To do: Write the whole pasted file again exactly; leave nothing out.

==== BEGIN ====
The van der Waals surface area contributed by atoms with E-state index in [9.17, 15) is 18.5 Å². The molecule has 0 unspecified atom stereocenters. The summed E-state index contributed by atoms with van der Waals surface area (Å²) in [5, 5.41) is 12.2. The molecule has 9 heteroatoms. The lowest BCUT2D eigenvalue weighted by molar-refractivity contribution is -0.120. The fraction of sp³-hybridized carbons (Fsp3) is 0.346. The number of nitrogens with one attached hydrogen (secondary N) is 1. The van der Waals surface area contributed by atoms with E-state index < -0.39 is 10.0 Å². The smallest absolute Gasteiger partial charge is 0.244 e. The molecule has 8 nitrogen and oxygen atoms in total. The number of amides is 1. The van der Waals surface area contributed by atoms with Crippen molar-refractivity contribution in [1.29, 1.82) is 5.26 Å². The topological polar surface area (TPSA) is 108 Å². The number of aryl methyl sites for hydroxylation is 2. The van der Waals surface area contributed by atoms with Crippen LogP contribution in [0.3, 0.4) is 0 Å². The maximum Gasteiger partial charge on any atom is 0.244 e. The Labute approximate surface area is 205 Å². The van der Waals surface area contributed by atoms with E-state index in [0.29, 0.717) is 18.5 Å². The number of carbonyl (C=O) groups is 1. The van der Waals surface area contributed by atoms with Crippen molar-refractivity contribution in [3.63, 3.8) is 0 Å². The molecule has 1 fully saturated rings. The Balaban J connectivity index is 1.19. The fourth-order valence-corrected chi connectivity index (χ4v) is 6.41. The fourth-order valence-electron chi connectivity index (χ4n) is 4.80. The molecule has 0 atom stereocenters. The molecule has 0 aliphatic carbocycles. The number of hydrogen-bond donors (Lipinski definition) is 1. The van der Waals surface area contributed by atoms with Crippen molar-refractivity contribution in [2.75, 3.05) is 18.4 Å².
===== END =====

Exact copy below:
The van der Waals surface area contributed by atoms with E-state index in [9.17, 15) is 18.5 Å². The molecule has 0 unspecified atom stereocenters. The summed E-state index contributed by atoms with van der Waals surface area (Å²) in [5, 5.41) is 12.2. The molecule has 9 heteroatoms. The lowest BCUT2D eigenvalue weighted by molar-refractivity contribution is -0.120. The fraction of sp³-hybridized carbons (Fsp3) is 0.346. The number of nitrogens with one attached hydrogen (secondary N) is 1. The van der Waals surface area contributed by atoms with E-state index < -0.39 is 10.0 Å². The smallest absolute Gasteiger partial charge is 0.244 e. The molecule has 8 nitrogen and oxygen atoms in total. The number of amides is 1. The van der Waals surface area contributed by atoms with Crippen molar-refractivity contribution in [1.29, 1.82) is 5.26 Å². The topological polar surface area (TPSA) is 108 Å². The number of aryl methyl sites for hydroxylation is 2. The van der Waals surface area contributed by atoms with Crippen LogP contribution in [0.3, 0.4) is 0 Å². The maximum Gasteiger partial charge on any atom is 0.244 e. The Labute approximate surface area is 205 Å². The van der Waals surface area contributed by atoms with E-state index in [0.29, 0.717) is 18.5 Å². The number of carbonyl (C=O) groups is 1. The van der Waals surface area contributed by atoms with Crippen molar-refractivity contribution in [3.63, 3.8) is 0 Å². The molecule has 1 fully saturated rings. The Balaban J connectivity index is 1.19. The fourth-order valence-corrected chi connectivity index (χ4v) is 6.41. The fourth-order valence-electron chi connectivity index (χ4n) is 4.80. The molecule has 0 atom stereocenters. The molecule has 0 aliphatic carbocycles. The number of hydrogen-bond donors (Lipinski definition) is 1. The van der Waals surface area contributed by atoms with Crippen molar-refractivity contribution in [2.75, 3.05) is 18.4 Å².